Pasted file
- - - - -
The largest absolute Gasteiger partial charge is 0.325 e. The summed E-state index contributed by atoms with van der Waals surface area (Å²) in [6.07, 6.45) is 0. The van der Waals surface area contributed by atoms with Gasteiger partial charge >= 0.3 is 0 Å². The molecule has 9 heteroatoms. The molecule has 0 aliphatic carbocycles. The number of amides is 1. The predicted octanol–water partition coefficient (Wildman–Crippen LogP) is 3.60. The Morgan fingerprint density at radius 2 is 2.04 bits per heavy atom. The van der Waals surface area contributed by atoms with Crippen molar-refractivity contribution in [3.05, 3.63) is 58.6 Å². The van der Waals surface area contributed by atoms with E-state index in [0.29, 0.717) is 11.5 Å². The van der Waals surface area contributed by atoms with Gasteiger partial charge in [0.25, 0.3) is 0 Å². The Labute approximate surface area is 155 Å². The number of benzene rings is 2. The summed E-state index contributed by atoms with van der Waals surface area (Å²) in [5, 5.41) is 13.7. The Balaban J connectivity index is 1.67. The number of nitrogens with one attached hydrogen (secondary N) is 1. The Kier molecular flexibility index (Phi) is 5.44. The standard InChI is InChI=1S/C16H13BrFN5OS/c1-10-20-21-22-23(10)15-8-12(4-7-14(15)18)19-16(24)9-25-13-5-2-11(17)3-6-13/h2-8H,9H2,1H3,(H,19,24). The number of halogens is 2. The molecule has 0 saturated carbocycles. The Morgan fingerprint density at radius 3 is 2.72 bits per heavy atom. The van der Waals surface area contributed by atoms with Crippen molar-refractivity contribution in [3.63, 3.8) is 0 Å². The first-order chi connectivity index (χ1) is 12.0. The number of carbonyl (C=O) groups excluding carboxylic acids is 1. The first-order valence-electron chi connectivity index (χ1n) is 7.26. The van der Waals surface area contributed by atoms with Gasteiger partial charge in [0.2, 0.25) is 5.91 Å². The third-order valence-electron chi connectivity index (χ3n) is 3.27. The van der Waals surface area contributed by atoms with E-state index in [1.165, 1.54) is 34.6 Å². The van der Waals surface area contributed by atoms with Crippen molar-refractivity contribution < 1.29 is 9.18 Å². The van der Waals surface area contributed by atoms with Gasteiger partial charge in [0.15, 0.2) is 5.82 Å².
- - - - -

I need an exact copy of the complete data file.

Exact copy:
The largest absolute Gasteiger partial charge is 0.325 e. The summed E-state index contributed by atoms with van der Waals surface area (Å²) in [6.07, 6.45) is 0. The van der Waals surface area contributed by atoms with Gasteiger partial charge >= 0.3 is 0 Å². The molecule has 9 heteroatoms. The molecule has 0 aliphatic carbocycles. The number of amides is 1. The predicted octanol–water partition coefficient (Wildman–Crippen LogP) is 3.60. The Morgan fingerprint density at radius 2 is 2.04 bits per heavy atom. The van der Waals surface area contributed by atoms with Crippen molar-refractivity contribution in [3.05, 3.63) is 58.6 Å². The van der Waals surface area contributed by atoms with E-state index in [0.29, 0.717) is 11.5 Å². The van der Waals surface area contributed by atoms with Gasteiger partial charge in [0.25, 0.3) is 0 Å². The Labute approximate surface area is 155 Å². The number of benzene rings is 2. The summed E-state index contributed by atoms with van der Waals surface area (Å²) in [5, 5.41) is 13.7. The Balaban J connectivity index is 1.67. The number of nitrogens with one attached hydrogen (secondary N) is 1. The Kier molecular flexibility index (Phi) is 5.44. The standard InChI is InChI=1S/C16H13BrFN5OS/c1-10-20-21-22-23(10)15-8-12(4-7-14(15)18)19-16(24)9-25-13-5-2-11(17)3-6-13/h2-8H,9H2,1H3,(H,19,24). The number of halogens is 2. The molecule has 0 saturated carbocycles. The Morgan fingerprint density at radius 3 is 2.72 bits per heavy atom. The van der Waals surface area contributed by atoms with Crippen molar-refractivity contribution in [3.63, 3.8) is 0 Å². The first-order chi connectivity index (χ1) is 12.0. The number of carbonyl (C=O) groups excluding carboxylic acids is 1. The first-order valence-electron chi connectivity index (χ1n) is 7.26. The van der Waals surface area contributed by atoms with Gasteiger partial charge in [0.2, 0.25) is 5.91 Å². The third-order valence-electron chi connectivity index (χ3n) is 3.27. The van der Waals surface area contributed by atoms with E-state index in [1.165, 1.54) is 34.6 Å². The van der Waals surface area contributed by atoms with Crippen molar-refractivity contribution < 1.29 is 9.18 Å². The van der Waals surface area contributed by atoms with Gasteiger partial charge in [0.15, 0.2) is 5.82 Å².